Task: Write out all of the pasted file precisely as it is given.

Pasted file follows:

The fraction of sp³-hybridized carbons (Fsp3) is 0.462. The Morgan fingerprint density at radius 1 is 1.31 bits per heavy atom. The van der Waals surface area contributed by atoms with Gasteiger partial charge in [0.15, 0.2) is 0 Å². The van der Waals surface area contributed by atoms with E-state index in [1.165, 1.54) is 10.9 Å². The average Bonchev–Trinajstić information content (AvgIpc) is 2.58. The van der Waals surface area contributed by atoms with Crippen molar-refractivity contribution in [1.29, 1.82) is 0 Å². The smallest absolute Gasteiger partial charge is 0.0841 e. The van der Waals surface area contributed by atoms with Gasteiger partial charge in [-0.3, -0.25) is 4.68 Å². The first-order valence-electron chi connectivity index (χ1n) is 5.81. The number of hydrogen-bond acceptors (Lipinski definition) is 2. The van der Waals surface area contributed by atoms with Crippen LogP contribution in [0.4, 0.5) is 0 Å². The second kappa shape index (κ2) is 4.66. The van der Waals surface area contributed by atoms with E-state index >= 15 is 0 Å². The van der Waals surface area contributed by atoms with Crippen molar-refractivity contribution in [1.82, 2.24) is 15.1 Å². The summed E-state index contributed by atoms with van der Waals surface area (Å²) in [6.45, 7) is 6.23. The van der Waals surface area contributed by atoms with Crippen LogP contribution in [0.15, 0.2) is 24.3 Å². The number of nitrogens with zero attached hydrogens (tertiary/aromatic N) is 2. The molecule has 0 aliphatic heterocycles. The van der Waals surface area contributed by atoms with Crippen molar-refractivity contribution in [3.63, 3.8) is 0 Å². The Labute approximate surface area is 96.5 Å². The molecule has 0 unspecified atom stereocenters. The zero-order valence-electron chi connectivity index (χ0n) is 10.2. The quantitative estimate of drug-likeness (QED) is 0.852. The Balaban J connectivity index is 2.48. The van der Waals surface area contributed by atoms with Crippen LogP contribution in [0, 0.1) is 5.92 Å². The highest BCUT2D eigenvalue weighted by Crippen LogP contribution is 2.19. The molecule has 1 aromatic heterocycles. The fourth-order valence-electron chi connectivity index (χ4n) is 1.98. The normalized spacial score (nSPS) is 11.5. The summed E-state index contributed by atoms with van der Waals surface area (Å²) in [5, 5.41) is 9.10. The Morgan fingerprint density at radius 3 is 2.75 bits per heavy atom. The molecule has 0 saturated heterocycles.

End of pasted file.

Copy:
The fraction of sp³-hybridized carbons (Fsp3) is 0.462. The Morgan fingerprint density at radius 1 is 1.31 bits per heavy atom. The van der Waals surface area contributed by atoms with Gasteiger partial charge in [0.15, 0.2) is 0 Å². The van der Waals surface area contributed by atoms with E-state index in [1.165, 1.54) is 10.9 Å². The average Bonchev–Trinajstić information content (AvgIpc) is 2.58. The van der Waals surface area contributed by atoms with Crippen molar-refractivity contribution in [1.29, 1.82) is 0 Å². The smallest absolute Gasteiger partial charge is 0.0841 e. The van der Waals surface area contributed by atoms with Gasteiger partial charge in [-0.3, -0.25) is 4.68 Å². The first-order valence-electron chi connectivity index (χ1n) is 5.81. The number of hydrogen-bond acceptors (Lipinski definition) is 2. The van der Waals surface area contributed by atoms with Crippen LogP contribution in [0.4, 0.5) is 0 Å². The second kappa shape index (κ2) is 4.66. The van der Waals surface area contributed by atoms with E-state index >= 15 is 0 Å². The van der Waals surface area contributed by atoms with Crippen molar-refractivity contribution in [1.82, 2.24) is 15.1 Å². The summed E-state index contributed by atoms with van der Waals surface area (Å²) in [6.45, 7) is 6.23. The van der Waals surface area contributed by atoms with Crippen LogP contribution in [0.15, 0.2) is 24.3 Å². The number of nitrogens with zero attached hydrogens (tertiary/aromatic N) is 2. The molecule has 0 aliphatic heterocycles. The van der Waals surface area contributed by atoms with Crippen molar-refractivity contribution in [3.63, 3.8) is 0 Å². The Labute approximate surface area is 96.5 Å². The molecule has 0 unspecified atom stereocenters. The zero-order valence-electron chi connectivity index (χ0n) is 10.2. The quantitative estimate of drug-likeness (QED) is 0.852. The Balaban J connectivity index is 2.48. The van der Waals surface area contributed by atoms with Crippen LogP contribution in [0, 0.1) is 5.92 Å². The highest BCUT2D eigenvalue weighted by Crippen LogP contribution is 2.19. The molecule has 1 aromatic heterocycles. The fourth-order valence-electron chi connectivity index (χ4n) is 1.98. The normalized spacial score (nSPS) is 11.5. The summed E-state index contributed by atoms with van der Waals surface area (Å²) in [5, 5.41) is 9.10. The Morgan fingerprint density at radius 3 is 2.75 bits per heavy atom. The molecule has 0 saturated heterocycles.